Public Land Nilgai Hunts

Even though Texas isn't known as a state with very many public land hunting opportunities, they do exist to a certain extent. For example, Nilgai can be hunted on the Laguna Atascosa National Wildlife Refuge, along the deep south coast near the Texas border.

The refuge has a yearly annual draw for 80 hunters willing to take on the lottery system. Drawn hunts on the Laguna Atascosa can have up to four hunters on one application.

Winners of the draw system are then required to purchase the specific permit at an additional cost. Other lottery-based hunting opportunities feature exotic game to take, it's just a matter of getting drawn, making the trip, and connecting on a chance. Plenty more information can be found online at the Texas Parks and Wildlife Drawn Hunts page.

Nilgai meat is, by many accounts, delicious as a wild game protein. It's easy to yield large amounts of meat, even from a female nilgai cow, and it helps that these exotic game animals have no bag limit. It might be nice to have a good taxidermist and meat processor waiting should you ever find success at a Nilgai hunt.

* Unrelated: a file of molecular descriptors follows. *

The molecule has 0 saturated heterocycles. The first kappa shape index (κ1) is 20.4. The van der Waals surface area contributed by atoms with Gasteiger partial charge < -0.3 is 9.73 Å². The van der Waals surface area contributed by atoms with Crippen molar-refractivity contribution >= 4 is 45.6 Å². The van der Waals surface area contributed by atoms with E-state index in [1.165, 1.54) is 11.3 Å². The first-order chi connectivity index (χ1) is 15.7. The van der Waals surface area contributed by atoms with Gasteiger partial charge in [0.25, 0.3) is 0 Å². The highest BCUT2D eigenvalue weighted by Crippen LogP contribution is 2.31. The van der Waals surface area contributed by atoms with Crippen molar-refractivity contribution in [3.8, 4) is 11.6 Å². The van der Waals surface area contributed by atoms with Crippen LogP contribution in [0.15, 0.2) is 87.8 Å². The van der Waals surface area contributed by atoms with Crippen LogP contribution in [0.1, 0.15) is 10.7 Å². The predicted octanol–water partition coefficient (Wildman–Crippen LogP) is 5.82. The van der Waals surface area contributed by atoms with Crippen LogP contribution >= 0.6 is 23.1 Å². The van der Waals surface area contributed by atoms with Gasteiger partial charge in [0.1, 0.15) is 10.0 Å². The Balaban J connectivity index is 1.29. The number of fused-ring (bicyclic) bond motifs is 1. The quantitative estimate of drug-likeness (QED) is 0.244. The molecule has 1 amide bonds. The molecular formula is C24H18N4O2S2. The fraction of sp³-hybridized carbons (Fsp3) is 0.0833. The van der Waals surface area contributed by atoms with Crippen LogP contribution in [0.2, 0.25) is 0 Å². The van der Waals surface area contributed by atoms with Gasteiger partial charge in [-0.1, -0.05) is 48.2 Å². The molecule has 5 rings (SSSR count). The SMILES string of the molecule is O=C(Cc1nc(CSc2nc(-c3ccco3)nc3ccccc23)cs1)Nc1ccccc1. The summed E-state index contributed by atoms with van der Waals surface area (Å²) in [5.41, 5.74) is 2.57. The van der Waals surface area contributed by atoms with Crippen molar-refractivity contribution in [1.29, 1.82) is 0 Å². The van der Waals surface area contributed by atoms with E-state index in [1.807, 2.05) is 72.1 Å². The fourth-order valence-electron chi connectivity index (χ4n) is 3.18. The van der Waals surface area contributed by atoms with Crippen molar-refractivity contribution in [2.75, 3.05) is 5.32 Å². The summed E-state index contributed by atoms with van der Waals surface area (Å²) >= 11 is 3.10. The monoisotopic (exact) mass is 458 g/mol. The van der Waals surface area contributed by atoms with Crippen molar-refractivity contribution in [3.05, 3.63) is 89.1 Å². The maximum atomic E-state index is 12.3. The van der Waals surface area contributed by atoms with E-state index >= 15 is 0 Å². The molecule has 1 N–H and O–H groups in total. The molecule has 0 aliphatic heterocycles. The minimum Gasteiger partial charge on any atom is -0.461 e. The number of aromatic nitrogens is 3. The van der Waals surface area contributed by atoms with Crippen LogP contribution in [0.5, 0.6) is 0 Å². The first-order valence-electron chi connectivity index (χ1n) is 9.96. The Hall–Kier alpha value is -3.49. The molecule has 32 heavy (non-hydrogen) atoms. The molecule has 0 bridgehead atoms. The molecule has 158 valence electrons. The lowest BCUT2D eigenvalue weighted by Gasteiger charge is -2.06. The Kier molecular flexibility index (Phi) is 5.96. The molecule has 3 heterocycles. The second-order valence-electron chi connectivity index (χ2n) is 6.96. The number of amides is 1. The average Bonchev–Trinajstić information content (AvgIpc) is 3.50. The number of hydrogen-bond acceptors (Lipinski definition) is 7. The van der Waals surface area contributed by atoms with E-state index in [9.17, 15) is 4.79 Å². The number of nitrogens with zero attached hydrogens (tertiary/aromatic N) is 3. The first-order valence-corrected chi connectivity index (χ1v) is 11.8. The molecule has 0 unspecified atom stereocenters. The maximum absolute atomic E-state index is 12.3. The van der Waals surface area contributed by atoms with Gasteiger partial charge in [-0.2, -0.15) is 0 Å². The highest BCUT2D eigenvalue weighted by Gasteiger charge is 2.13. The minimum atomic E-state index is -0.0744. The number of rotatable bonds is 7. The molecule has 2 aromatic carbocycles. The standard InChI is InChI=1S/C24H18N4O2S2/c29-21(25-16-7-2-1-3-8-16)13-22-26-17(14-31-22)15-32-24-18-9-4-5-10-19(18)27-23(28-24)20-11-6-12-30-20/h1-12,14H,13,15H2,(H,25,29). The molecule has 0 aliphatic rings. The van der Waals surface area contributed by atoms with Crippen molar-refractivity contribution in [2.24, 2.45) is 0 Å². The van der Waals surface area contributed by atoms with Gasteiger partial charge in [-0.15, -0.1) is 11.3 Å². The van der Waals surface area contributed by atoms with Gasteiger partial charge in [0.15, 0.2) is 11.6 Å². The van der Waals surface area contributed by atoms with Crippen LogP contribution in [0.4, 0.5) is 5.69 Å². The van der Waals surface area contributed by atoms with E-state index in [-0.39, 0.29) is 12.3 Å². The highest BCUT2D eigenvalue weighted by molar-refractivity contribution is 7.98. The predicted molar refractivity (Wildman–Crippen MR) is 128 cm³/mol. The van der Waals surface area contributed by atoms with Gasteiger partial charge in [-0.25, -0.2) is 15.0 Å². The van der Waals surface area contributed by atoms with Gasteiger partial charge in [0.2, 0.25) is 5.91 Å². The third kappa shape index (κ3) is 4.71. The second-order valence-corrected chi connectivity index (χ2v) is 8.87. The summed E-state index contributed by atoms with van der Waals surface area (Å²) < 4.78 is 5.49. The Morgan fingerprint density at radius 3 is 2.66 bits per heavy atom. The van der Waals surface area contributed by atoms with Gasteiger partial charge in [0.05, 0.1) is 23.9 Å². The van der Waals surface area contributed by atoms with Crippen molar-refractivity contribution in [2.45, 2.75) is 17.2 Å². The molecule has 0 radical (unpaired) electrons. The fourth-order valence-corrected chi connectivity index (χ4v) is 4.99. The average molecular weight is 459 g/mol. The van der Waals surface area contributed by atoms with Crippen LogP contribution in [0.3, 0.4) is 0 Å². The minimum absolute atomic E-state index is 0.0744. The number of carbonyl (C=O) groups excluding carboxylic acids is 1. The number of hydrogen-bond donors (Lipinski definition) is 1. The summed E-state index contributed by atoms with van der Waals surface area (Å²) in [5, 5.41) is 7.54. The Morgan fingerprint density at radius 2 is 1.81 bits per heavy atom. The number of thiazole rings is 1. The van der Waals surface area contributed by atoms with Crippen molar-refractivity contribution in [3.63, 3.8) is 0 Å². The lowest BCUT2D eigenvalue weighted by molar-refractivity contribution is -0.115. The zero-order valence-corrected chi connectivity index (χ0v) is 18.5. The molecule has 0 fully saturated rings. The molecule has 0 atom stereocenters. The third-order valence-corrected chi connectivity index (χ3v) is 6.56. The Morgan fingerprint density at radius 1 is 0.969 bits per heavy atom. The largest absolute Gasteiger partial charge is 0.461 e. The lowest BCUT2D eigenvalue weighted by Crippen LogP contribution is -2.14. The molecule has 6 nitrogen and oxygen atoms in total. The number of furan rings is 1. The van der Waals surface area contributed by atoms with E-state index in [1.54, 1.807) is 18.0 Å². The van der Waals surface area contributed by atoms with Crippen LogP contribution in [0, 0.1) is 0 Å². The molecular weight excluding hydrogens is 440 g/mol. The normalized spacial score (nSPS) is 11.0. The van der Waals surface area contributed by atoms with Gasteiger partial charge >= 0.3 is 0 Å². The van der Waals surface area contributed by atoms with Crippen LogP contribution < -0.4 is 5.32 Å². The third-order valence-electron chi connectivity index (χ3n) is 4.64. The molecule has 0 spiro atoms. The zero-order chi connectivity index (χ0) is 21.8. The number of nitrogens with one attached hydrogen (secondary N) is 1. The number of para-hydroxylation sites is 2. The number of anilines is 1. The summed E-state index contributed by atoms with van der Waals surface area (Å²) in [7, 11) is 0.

In many cases, pursuing these animals can resemble a safari-style hunting adventure, pitting you against a large, mature Nilgai bull with keen eyesight and a great sense of smell. Going with outfitters and guides on private property will increase your chances, but at a cost.

However, if authentic exotic game hunting is a main goal of yours as a sportsman or woman, then the cost is well worth it.

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Nilgai Species Profile: Hunting the Blue Bull